That’s practical, not technical, but Bayer is also working on digital tools that will allow consumers to select their groceries based on the carbon footprint created. Imagine choosing a pack of steaks or a bag of rice based on its carbon footprint to produce. Will the emissions created show up on food product labels? That may someday be a reality. Before that, Big Farm and Big Meat will begin publicizing their carbon offsets and advertising net-zero-carbon meats. Ultimately, public pressure and the invisible hand of the market might force more farmers to implement environmentally friendly methods.
I actually think this is a clever idea; however, I do debate the current measurements and assumptions that go into the carbon footprint. I am a believer in the buy, eat, drink, and produce energy locally, BUT there are always tradeoffs (except for cars since we all know the best cars from across the pond). Ever read The Omnivore’s Dilemma?
An old boss of mine once asked me what was more sustainable: a plastic or paper bag? The answer: it depends. What are you using it for? How long does it need to last? Where did the materials come from and at what cost? What is the cost to dispose of the material? etc…
We’re Talking About Bayer, the Aspirin Company
This is a perfect example of corporate venture capital working in climate tech. You’re surely familiar with Bayer, a German pharmaceutical and bioengineering company. You might have some of their aspirin in your medicine cabinet right now.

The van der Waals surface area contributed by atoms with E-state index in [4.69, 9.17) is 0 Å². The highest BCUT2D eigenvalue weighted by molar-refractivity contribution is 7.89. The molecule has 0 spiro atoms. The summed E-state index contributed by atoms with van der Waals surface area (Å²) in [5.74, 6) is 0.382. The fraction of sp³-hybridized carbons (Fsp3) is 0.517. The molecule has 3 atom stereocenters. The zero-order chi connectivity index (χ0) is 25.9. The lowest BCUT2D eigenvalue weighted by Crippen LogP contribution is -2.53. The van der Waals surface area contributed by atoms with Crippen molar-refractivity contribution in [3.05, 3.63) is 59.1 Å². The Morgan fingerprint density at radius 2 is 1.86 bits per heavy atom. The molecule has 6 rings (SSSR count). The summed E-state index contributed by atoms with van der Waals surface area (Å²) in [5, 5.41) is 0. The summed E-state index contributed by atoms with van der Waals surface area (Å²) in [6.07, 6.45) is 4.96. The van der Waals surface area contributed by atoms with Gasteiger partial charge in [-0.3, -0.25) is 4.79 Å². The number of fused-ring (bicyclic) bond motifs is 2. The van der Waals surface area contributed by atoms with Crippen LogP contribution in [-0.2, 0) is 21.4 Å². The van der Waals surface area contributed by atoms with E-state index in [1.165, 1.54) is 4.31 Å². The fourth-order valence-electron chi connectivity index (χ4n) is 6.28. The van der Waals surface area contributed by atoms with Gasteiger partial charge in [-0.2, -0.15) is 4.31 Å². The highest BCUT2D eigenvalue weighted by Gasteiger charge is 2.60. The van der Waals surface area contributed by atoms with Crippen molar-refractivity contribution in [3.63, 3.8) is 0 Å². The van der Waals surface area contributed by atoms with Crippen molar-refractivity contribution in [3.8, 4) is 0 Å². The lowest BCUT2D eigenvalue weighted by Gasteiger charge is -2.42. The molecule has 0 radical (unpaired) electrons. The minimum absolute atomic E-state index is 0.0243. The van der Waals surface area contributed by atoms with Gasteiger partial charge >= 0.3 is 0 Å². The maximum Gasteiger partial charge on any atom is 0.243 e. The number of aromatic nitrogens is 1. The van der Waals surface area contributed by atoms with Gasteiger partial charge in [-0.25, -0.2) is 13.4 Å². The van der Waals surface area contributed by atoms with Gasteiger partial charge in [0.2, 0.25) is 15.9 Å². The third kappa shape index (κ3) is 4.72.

Pharmaceuticals and agriculture are closely linked. A big pharma company like Bayer relies on ag to supply raw materials they need for:
- Vaccine development and manufacturing
- Antibody production for vaccines
- Diagnostic compounds
- Bio-material used in antibiotics
- Animal fats and oils
- Therapeutic molecules used in medications
Bayer doesn’t specifically deal in produce or meat beyond the products they need for pharmaceutical development and production. But by investing in a software developer and research tools to monitor farmers — something far out of their wheelhouse — they can affect:
- The behaviors of their suppliers
- Global emissions
- And consumer behavior
Corporate Venture Capital and Climate Tech in the Food Sector
In a previous piece, we discussed how transportation and energy prices affect food prices in the US. So you’re already aware of the impact of transportation costs on food. By now, the reality is hitting your dinner table.
As transportation and energy storage costs rise, food costs will also increase. So upcoming advancements in both transportation and storage are going to be huge. In a future article, we’ll explore some specific examples.